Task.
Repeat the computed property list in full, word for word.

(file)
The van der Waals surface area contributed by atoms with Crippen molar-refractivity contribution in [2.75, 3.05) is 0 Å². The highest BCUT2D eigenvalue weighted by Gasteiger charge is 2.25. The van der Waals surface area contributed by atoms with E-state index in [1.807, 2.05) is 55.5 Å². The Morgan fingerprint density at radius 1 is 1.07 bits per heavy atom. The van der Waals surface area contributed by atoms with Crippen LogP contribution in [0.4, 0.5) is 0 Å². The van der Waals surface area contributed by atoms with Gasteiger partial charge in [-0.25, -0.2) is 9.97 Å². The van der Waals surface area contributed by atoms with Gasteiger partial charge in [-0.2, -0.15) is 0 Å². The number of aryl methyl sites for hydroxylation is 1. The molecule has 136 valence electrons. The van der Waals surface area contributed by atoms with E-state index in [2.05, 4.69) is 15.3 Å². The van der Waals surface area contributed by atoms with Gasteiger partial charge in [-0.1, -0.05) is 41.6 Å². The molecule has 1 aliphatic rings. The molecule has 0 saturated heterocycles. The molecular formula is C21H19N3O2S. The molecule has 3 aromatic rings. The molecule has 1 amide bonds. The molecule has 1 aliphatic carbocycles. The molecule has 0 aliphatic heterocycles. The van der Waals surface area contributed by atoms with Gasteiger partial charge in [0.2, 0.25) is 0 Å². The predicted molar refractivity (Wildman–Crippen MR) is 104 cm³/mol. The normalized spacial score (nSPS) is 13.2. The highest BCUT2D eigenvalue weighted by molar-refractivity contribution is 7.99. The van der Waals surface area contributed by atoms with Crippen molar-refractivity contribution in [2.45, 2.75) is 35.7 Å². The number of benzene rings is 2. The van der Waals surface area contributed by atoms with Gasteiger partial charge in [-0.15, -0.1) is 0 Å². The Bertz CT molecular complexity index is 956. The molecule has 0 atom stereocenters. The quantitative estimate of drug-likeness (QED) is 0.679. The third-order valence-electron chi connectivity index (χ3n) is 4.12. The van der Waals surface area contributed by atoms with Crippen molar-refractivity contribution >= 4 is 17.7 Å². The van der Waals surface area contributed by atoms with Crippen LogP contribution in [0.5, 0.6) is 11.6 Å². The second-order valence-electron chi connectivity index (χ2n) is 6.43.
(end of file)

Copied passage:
The van der Waals surface area contributed by atoms with Crippen molar-refractivity contribution in [2.75, 3.05) is 0 Å². The highest BCUT2D eigenvalue weighted by Gasteiger charge is 2.25. The van der Waals surface area contributed by atoms with E-state index in [1.807, 2.05) is 55.5 Å². The Morgan fingerprint density at radius 1 is 1.07 bits per heavy atom. The van der Waals surface area contributed by atoms with Crippen LogP contribution in [0.4, 0.5) is 0 Å². The van der Waals surface area contributed by atoms with Gasteiger partial charge in [-0.25, -0.2) is 9.97 Å². The van der Waals surface area contributed by atoms with Gasteiger partial charge in [-0.2, -0.15) is 0 Å². The number of aryl methyl sites for hydroxylation is 1. The molecule has 136 valence electrons. The van der Waals surface area contributed by atoms with E-state index in [2.05, 4.69) is 15.3 Å². The van der Waals surface area contributed by atoms with Gasteiger partial charge in [-0.1, -0.05) is 41.6 Å². The molecule has 1 aliphatic rings. The molecule has 0 saturated heterocycles. The molecular formula is C21H19N3O2S. The molecule has 3 aromatic rings. The molecule has 1 amide bonds. The molecule has 1 aliphatic carbocycles. The molecule has 0 aliphatic heterocycles. The van der Waals surface area contributed by atoms with Gasteiger partial charge in [0.2, 0.25) is 0 Å². The predicted molar refractivity (Wildman–Crippen MR) is 104 cm³/mol. The normalized spacial score (nSPS) is 13.2. The highest BCUT2D eigenvalue weighted by molar-refractivity contribution is 7.99. The van der Waals surface area contributed by atoms with Crippen molar-refractivity contribution in [2.45, 2.75) is 35.7 Å². The number of benzene rings is 2. The van der Waals surface area contributed by atoms with Gasteiger partial charge in [-0.15, -0.1) is 0 Å². The Bertz CT molecular complexity index is 956. The molecule has 0 atom stereocenters. The quantitative estimate of drug-likeness (QED) is 0.679. The third-order valence-electron chi connectivity index (χ3n) is 4.12. The van der Waals surface area contributed by atoms with Crippen molar-refractivity contribution >= 4 is 17.7 Å². The van der Waals surface area contributed by atoms with Crippen LogP contribution in [0.5, 0.6) is 11.6 Å². The second-order valence-electron chi connectivity index (χ2n) is 6.43.